Many places have mentioned making baseball more racially inclusive and wanting to ensure that all races and cultures feel welcome in the game. Some have started “programs”. Baltimore Orioles outfielder Adam Jones steps forward and becomes part of the solution.
Growing up in San Diego, California, Adam Jones was a first round draft pick by the Seattle Mariners and rose up quickly in prospect rankings before being the centerpiece of a deal that brought him to the Baltimore Orioles and sent Erik Bedard to the Mariners.
Just 20 when he made his debut in 2006, Jones has been considered a star for much of his career with the Baltimore Orioles, an exceptional center field defender that provides power and speed at the plate. He has made just short of $100 million playing the game and will be a free agent this offseason. Though he is heading into his age-33 season, Jones has been plenty good, and he will likely command a multi-year deal for 8 figures annually.
A player with that kind of stardom and financial pull typically shies away from the light, especially when it comes to issues like race and giving money. Becoming a public pariah due to outspoken words on a divisive topic is something most players want to avoid, and openly giving money to organizations opens a player up for hundreds of solicitations for more and more of their money.
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Instead of standing back and staying out of the limelight when it comes to the issues in promoting the game of baseball among African-American youth in the country, Jones has jumped in with both feet. He’s taken the time to really get to understand the past for “black” ballplayers.
Jones made a very public trip to the Negro Leagues Museum in Kansas City last May and was so moved that he made a 5-figure donation to the Museum to support the efforts of the Negro Leagues Museum to tell the story of black baseball in the country.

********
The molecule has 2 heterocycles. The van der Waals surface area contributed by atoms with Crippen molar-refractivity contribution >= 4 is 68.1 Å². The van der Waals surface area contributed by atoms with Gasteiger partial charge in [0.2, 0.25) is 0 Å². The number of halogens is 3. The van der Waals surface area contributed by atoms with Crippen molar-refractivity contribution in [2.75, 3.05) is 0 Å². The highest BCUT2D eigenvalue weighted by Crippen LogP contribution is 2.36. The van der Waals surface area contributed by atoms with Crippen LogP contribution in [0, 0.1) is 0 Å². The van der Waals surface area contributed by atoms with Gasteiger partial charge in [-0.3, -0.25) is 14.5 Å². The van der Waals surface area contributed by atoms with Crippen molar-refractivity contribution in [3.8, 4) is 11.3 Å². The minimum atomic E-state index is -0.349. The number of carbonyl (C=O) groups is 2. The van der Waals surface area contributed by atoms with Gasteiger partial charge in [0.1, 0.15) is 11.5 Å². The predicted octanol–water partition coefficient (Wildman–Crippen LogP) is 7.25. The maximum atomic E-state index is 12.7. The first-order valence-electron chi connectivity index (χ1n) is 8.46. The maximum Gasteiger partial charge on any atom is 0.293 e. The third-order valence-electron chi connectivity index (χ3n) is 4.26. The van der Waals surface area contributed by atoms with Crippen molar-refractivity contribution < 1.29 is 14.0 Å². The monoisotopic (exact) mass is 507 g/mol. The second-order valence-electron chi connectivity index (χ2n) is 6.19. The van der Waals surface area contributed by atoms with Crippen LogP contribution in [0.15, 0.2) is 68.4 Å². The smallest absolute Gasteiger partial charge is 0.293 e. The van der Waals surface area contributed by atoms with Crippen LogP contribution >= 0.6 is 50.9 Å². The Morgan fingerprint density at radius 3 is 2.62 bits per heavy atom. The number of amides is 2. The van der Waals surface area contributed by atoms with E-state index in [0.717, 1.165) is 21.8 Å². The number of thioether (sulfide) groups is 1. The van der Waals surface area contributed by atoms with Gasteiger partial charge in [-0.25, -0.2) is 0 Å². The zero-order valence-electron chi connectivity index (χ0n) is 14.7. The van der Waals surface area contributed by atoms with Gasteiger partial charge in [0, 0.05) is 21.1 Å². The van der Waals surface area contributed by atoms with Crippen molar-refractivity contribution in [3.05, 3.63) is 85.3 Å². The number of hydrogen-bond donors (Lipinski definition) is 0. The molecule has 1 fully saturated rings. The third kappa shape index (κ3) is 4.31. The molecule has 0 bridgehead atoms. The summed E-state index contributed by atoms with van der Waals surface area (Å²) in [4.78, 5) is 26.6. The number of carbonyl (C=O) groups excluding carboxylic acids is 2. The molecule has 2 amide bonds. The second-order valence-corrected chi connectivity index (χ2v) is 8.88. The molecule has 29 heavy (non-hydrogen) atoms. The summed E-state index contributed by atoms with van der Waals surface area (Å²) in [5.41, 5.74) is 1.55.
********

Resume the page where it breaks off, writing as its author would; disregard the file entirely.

Friday, Jones worked to take his personal influence on the game from education to impact, as he donated $8,500 to the Mamie Johnson Little League team from Washington, D.C. The team is on their way to compete in a regional tournament, with the winner going to Williamsport for the Little League World Series. The team is predominantly African-American, and as soon as he heard about the need for a bus to get to the tournament being a financial concern, Jones didn’t hesitate. He stepped up and wrote an $8,500 check. His contribution will allow not only the team to have a bus, but will also allow for better equipment and future participation for the team.
Adam Jones is likely in his last season as a member of the Baltimore Orioles, but when he hits free agency, whichever team does sign him will be getting a player who has been notably present and involved in his community his entire career, being award multiple times over by Major League Baseball for his community efforts.
Baseball needs more of Adam Jones – not just among active players, but among former players, among front office personnel, among coaching personnel. Using more than words to affect change is often bypassed in favor of keeping hands clean. Jones digs in with both hands!